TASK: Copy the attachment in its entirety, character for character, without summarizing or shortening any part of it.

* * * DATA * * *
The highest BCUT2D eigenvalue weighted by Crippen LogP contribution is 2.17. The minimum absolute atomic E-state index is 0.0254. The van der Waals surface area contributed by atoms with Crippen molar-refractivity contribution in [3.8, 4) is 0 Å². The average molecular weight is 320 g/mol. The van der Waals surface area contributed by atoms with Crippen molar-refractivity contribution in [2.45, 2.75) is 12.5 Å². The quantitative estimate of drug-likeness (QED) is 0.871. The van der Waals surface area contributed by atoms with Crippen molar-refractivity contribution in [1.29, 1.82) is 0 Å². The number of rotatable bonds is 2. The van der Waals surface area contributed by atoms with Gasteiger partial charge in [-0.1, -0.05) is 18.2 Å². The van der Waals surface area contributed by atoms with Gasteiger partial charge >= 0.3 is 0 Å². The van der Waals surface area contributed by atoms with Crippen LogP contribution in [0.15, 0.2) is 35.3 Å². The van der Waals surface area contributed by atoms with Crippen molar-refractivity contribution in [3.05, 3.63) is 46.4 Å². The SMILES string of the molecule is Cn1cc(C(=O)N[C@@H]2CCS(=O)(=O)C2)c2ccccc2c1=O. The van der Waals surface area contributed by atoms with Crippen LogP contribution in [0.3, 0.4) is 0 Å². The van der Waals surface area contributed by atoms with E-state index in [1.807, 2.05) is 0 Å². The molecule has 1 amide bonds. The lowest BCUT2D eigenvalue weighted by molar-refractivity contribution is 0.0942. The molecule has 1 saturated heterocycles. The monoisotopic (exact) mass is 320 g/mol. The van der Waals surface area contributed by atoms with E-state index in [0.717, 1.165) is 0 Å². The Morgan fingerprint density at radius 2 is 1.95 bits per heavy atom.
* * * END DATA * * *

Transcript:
The highest BCUT2D eigenvalue weighted by Crippen LogP contribution is 2.17. The minimum absolute atomic E-state index is 0.0254. The van der Waals surface area contributed by atoms with Crippen molar-refractivity contribution in [3.8, 4) is 0 Å². The average molecular weight is 320 g/mol. The van der Waals surface area contributed by atoms with Crippen molar-refractivity contribution in [2.45, 2.75) is 12.5 Å². The quantitative estimate of drug-likeness (QED) is 0.871. The van der Waals surface area contributed by atoms with Crippen molar-refractivity contribution in [1.29, 1.82) is 0 Å². The number of rotatable bonds is 2. The van der Waals surface area contributed by atoms with Gasteiger partial charge in [-0.1, -0.05) is 18.2 Å². The van der Waals surface area contributed by atoms with Gasteiger partial charge >= 0.3 is 0 Å². The van der Waals surface area contributed by atoms with Crippen LogP contribution in [0.15, 0.2) is 35.3 Å². The van der Waals surface area contributed by atoms with Crippen molar-refractivity contribution in [3.05, 3.63) is 46.4 Å². The SMILES string of the molecule is Cn1cc(C(=O)N[C@@H]2CCS(=O)(=O)C2)c2ccccc2c1=O. The van der Waals surface area contributed by atoms with Crippen LogP contribution in [0.3, 0.4) is 0 Å². The van der Waals surface area contributed by atoms with E-state index in [1.807, 2.05) is 0 Å². The molecule has 1 amide bonds. The lowest BCUT2D eigenvalue weighted by molar-refractivity contribution is 0.0942. The molecule has 1 saturated heterocycles. The monoisotopic (exact) mass is 320 g/mol. The van der Waals surface area contributed by atoms with E-state index in [0.717, 1.165) is 0 Å². The Morgan fingerprint density at radius 2 is 1.95 bits per heavy atom.